The Royal College of Speech and Language Therapists’ Sternberg Clinical Innovation Award has been awarded to Her Majesty’s Young Offenders Institute (HMYOI) Feltham.
The award is shared jointly between the project’s partners Barnet Enfield and Haringey Mental Health NHS Trust, the National Autistic Society (NAS), and HMYOI Feltham. The project  involved developing and implementing standards across the prison to improve the identification and support of autistic people at Feltham.
The on-going project made changes across the prison to help autistic young offenders, who can be among the most vulnerable of the offender population. These changes included familiarising staff with autism, allowing autistic prisoners to use communal areas at quieter times and making reasonable adjustments to the building, such as creating areas with less clutter. Visual stimuli was reduced by removing posters and notices.
Autistic people can end up in the prison system, just like anyone else. Although the exact number of autistic people in UK prisons isn’t known, they currently represent 4.5% of the population at Feltham.
HMYOI Feltham recently became the first prison in the world to be awarded Autism Accreditation by the National Autistic Society, after working with the charity to adapt its national accreditation programme to the prison environment. The charity is now hoping to roll the programme out more widely, by working with other prisons and young offender institutions to improve autism practice and ultimately lower reoffending rates.
Dr Alexandra Lewis Clinical Lead/Consultant Forensic and Child & Adolescent Psychiatrist, Barnet, Enfield and Haringey Mental Health NHS Trust who worked on the project, said:
“We are proud to be the recipients of the 2016 Sternberg Award for Clinical Innovation. The award recognises the success achieved in improving the identification and management of prisoners with autism at HMYOI Feltham.
“A project of this magnitude is only possible through the enthusiasm and coordinated hard work of many people: staff from all departments and agencies within the prison willingly took on the challenge and invaluable contributions were also made to the project by many of the young people within the establishment. We would like to pay tribute to their commitment and hard work.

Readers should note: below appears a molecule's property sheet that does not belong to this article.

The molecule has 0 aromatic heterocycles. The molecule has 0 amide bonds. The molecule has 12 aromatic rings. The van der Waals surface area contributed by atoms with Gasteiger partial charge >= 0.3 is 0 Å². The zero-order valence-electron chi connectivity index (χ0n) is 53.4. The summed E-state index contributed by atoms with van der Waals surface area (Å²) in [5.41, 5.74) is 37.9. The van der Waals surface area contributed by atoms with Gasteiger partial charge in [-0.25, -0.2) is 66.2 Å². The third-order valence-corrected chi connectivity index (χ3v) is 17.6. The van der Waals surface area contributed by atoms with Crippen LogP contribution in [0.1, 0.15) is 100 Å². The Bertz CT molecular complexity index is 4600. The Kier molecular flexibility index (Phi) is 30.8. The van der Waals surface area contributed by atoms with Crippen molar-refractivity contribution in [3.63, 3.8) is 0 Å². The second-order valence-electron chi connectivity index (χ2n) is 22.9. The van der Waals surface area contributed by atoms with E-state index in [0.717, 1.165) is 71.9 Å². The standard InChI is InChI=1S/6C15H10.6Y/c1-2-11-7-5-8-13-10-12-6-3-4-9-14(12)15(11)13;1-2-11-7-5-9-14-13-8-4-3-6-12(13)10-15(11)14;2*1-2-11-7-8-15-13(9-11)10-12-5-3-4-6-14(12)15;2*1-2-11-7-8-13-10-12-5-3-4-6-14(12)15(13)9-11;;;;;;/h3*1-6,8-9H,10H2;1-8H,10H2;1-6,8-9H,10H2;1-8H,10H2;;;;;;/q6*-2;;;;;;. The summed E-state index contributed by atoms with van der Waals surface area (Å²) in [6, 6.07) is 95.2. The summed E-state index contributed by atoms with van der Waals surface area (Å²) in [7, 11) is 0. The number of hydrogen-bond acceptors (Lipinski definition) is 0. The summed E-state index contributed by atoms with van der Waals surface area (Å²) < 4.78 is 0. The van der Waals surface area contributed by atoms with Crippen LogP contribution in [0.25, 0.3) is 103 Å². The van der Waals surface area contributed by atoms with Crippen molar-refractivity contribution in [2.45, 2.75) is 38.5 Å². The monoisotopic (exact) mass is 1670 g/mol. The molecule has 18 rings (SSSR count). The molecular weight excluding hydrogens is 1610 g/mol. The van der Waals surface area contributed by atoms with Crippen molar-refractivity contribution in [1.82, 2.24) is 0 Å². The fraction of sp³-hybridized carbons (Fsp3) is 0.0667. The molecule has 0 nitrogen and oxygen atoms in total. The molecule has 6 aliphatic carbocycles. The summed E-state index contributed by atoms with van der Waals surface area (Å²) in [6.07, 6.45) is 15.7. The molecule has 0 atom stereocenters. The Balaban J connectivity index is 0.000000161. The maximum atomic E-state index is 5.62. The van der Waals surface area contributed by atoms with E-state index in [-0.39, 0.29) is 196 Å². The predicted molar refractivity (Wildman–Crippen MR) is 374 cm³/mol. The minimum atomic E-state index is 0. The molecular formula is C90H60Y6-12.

“The project has attracted ministerial attention and over 30 prisons have expressed an interest in gaining Autism Accreditation and supporting prisoners with autism in their own establishments. We look forward to sharing our experience and supporting them with this process.”
Mo Foster, Head of Young People & Services, HMYOI Feltham, said:
“I am so proud to have been part of this incredible project and I am thrilled to know that the work we did has been recognised in this way.
“Achieving Autism Accreditation was a national, and international, first for a prison and has gone on to be a catalyst for change across the Prison Service. Throughout the project and work to achieve accreditation, I was overwhelmed by how much support staff from all areas of the Prison were prepared to give to ensure we were successful in obtaining our accreditation.
“The Sternberg award for clinical innovation is something that we are all proud of, personally and professionally, but has also gone some way to demonstrate how highly our achievement has been viewed by professionals working in a similar field. We hope this positive work will inspire others to improve services in their own work area and to provide the best possible support to those who need it.”
Clare Hughes, the National Autistic Society’s Criminal Justice Manager, said:
“I’m incredibly proud to be part of such an innovative project and delighted our success has been recognised by the Royal College of Speech and Language Therapists.
“This award is testament to the hard work and dedication everyone at HMYOI Feltham put into helping us to develop our Autism Accreditation programme for prisons and young offender institutions.
“Autistic people can end up in the prison system, just like anyone else. But their experience is often more traumatic because their additional needs aren’t recognised and met. But our work with Feltham HMYOI showed that simple adjustments, like familiarising staff with autism or allowing autistic prisoners to use communal areas at quieter times, can address many of these issues – such as high levels of anxiety in social situations and sometimes extreme sensitivities to light or sound. These changes can improve prison life for prisoners and staff alike.
“It’s wonderful to speak to staff now and hear how they’re already seeing benefits for autistic prisoners. We‘re particularly pleased that HMYOI Feltham’s success is encouraging other prisons and young offenders’ institutions to work with us to improve their own autism practice.”
The recipients of the award were:
- Clare Hughes, the National Autistic Society’s Criminal Justice Manager
- Dr Alexandra Lewis Clinical Lead/Consultant Forensic and Child & Adolescent Psychiatrist at Barnet, Enfield and Haringey Mental Health NHS Trust
- Kim Turner, Speech and Language Therapist at Barnet, Enfield and Haringey Mental Health NHS Trust
- Mo Foster, Head of Young People & Services at HMYOI Feltham
 Other organisations which make important contributions to this project are: CareUK (who provide primary healthcare services), Prospects and Novus (who provide education services), the Samaritans and Carillion Services for Hounslow Council (who provide library services).